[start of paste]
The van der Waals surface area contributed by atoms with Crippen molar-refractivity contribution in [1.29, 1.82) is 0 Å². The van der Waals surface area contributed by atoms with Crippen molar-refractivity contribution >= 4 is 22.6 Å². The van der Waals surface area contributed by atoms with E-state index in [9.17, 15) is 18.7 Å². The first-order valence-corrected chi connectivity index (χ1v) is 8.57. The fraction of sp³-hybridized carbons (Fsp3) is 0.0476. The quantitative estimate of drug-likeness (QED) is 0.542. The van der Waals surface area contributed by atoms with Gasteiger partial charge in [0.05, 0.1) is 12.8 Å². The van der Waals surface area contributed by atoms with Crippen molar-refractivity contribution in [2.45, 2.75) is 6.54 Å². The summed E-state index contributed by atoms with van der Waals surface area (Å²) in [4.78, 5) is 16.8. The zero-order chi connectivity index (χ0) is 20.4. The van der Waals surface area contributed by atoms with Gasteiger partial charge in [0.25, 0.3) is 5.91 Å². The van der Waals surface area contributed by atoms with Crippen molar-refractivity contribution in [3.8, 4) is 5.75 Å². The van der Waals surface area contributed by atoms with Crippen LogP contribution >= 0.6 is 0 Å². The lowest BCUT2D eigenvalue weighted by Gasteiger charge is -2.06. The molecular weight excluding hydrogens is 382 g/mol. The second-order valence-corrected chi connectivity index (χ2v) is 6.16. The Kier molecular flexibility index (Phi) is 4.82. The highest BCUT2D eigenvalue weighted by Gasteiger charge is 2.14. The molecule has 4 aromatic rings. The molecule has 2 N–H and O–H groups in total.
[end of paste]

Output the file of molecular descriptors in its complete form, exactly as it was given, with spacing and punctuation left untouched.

The van der Waals surface area contributed by atoms with Crippen molar-refractivity contribution in [1.29, 1.82) is 0 Å². The van der Waals surface area contributed by atoms with Crippen molar-refractivity contribution >= 4 is 22.6 Å². The van der Waals surface area contributed by atoms with E-state index in [9.17, 15) is 18.7 Å². The first-order valence-corrected chi connectivity index (χ1v) is 8.57. The fraction of sp³-hybridized carbons (Fsp3) is 0.0476. The quantitative estimate of drug-likeness (QED) is 0.542. The van der Waals surface area contributed by atoms with Gasteiger partial charge in [0.05, 0.1) is 12.8 Å². The van der Waals surface area contributed by atoms with Crippen molar-refractivity contribution in [2.45, 2.75) is 6.54 Å². The summed E-state index contributed by atoms with van der Waals surface area (Å²) in [4.78, 5) is 16.8. The zero-order chi connectivity index (χ0) is 20.4. The van der Waals surface area contributed by atoms with Gasteiger partial charge in [0.25, 0.3) is 5.91 Å². The van der Waals surface area contributed by atoms with Crippen molar-refractivity contribution in [3.8, 4) is 5.75 Å². The van der Waals surface area contributed by atoms with Crippen LogP contribution >= 0.6 is 0 Å². The lowest BCUT2D eigenvalue weighted by Gasteiger charge is -2.06. The molecular weight excluding hydrogens is 382 g/mol. The second-order valence-corrected chi connectivity index (χ2v) is 6.16. The Kier molecular flexibility index (Phi) is 4.82. The highest BCUT2D eigenvalue weighted by Gasteiger charge is 2.14. The molecule has 4 aromatic rings. The molecule has 2 N–H and O–H groups in total.